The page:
Bruce Springsteen
Born to Run

Bruce Springsteen - Born to Run

Today (August 25th, 2015), Bruce Springsteen’s Born to Run has officially been around for 40 years. It’s only had a huge influence on my life, though, for about seven. For a considerable amount of my personal musical growth, I was aware of “the Boss” and his work, but it didn’t really resonate with me on a personal level. Born to Run, along with Born in the USA, Greetings from Asbury Park, and The Rising, were among the first albums I ever put on my first iPod back in 2004, as I looted my parents’ CD collection looking for more tunes to stock my brand new 20 gigabyte device. But while I loved hearing the title track pop up on shuffle during runs, and while later songs like “My City in Ruins” always struck a chord with me, it took another four years for Born to Run to really become that album in my life.

The thing is, before I really dove into Born to Run and the rest of Springsteen’s catalog, I can’t recall ever having a favorite album. Butch Walker’s Letters would probably have been the obvious candidate, but I genuinely don’t remember ever even thinking about all-time favorites—let alone trying to rank them in any official capacity. I would make year-end lists of the albums I loved, sure, but I think my perspective on music was still so narrow at the time that any “favorites” list I made would have been almost completely comprised of 2000s albums, with a few old ’90s favorites thrown in for good measure.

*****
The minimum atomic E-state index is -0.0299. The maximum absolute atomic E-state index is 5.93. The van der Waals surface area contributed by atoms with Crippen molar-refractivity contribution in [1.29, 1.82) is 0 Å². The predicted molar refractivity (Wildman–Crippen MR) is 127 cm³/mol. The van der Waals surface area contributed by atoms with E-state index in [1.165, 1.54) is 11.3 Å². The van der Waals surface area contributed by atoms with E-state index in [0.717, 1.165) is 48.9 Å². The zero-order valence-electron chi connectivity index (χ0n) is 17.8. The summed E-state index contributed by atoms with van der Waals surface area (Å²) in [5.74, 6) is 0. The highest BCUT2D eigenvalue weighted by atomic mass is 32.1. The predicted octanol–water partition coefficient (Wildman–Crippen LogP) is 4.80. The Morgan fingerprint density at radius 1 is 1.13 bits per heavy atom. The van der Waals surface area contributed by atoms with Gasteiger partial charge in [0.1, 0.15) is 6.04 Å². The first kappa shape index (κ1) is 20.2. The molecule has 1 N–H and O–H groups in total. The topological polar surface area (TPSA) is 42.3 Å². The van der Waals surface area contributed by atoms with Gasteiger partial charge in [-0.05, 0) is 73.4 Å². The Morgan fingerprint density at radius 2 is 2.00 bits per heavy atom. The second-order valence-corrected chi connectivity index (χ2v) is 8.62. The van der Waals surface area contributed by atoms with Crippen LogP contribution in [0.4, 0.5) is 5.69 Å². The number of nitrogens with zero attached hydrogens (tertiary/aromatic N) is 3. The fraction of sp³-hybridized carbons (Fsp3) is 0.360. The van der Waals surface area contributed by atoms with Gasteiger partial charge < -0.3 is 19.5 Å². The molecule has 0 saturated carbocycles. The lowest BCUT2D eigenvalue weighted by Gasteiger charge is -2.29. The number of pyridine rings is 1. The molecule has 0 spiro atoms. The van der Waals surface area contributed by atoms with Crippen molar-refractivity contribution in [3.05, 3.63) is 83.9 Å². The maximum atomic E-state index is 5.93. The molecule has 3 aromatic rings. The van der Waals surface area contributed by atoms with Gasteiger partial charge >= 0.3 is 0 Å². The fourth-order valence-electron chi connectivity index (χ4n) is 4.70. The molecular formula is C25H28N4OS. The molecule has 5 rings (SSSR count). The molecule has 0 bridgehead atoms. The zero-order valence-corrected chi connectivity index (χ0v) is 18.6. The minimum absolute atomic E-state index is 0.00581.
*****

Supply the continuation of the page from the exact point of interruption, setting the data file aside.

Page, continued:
Born to Run changed everything. To paraphrase a quote Springsteen once used to describe Bob Dylan’s “Like a Rolling Stone,” the day it clicked was like somebody kicking open the door to my mind. There had been important musical moments for me before then—the moments with The Wallflowers and Counting Crows and Jimmy Eat World and Green Day and Butch Walker that had really made me love music in the first place. But this, that first listen where I really got ”Thunder Road,” that moment informed just about everything I’ve done since—and not just in relation to music, either.